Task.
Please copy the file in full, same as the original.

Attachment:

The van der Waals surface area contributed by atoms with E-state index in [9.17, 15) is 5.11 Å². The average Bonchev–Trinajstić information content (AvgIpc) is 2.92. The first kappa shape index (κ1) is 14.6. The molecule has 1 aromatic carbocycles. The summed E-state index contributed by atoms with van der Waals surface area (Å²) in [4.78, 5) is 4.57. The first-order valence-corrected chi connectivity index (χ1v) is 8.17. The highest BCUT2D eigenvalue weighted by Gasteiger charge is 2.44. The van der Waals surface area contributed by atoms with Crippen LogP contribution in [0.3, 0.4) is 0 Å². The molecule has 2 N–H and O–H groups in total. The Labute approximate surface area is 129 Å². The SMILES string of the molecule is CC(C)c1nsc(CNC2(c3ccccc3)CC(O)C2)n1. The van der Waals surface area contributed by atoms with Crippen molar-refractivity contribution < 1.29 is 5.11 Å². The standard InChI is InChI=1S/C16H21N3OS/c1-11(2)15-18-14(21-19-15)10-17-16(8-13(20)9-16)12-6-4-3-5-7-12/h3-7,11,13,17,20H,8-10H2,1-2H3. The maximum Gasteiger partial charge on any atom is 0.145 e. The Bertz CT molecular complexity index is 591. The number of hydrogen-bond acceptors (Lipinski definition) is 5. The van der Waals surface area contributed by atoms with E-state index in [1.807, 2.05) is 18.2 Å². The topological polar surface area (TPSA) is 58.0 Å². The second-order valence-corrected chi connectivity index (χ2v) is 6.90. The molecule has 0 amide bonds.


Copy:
The van der Waals surface area contributed by atoms with E-state index in [9.17, 15) is 5.11 Å². The average Bonchev–Trinajstić information content (AvgIpc) is 2.92. The first kappa shape index (κ1) is 14.6. The molecule has 1 aromatic carbocycles. The summed E-state index contributed by atoms with van der Waals surface area (Å²) in [4.78, 5) is 4.57. The first-order valence-corrected chi connectivity index (χ1v) is 8.17. The highest BCUT2D eigenvalue weighted by Gasteiger charge is 2.44. The van der Waals surface area contributed by atoms with Crippen LogP contribution in [0.3, 0.4) is 0 Å². The molecule has 2 N–H and O–H groups in total. The Labute approximate surface area is 129 Å². The SMILES string of the molecule is CC(C)c1nsc(CNC2(c3ccccc3)CC(O)C2)n1. The van der Waals surface area contributed by atoms with Crippen molar-refractivity contribution < 1.29 is 5.11 Å². The standard InChI is InChI=1S/C16H21N3OS/c1-11(2)15-18-14(21-19-15)10-17-16(8-13(20)9-16)12-6-4-3-5-7-12/h3-7,11,13,17,20H,8-10H2,1-2H3. The maximum Gasteiger partial charge on any atom is 0.145 e. The Bertz CT molecular complexity index is 591. The number of hydrogen-bond acceptors (Lipinski definition) is 5. The van der Waals surface area contributed by atoms with E-state index in [1.807, 2.05) is 18.2 Å². The topological polar surface area (TPSA) is 58.0 Å². The second-order valence-corrected chi connectivity index (χ2v) is 6.90. The molecule has 0 amide bonds.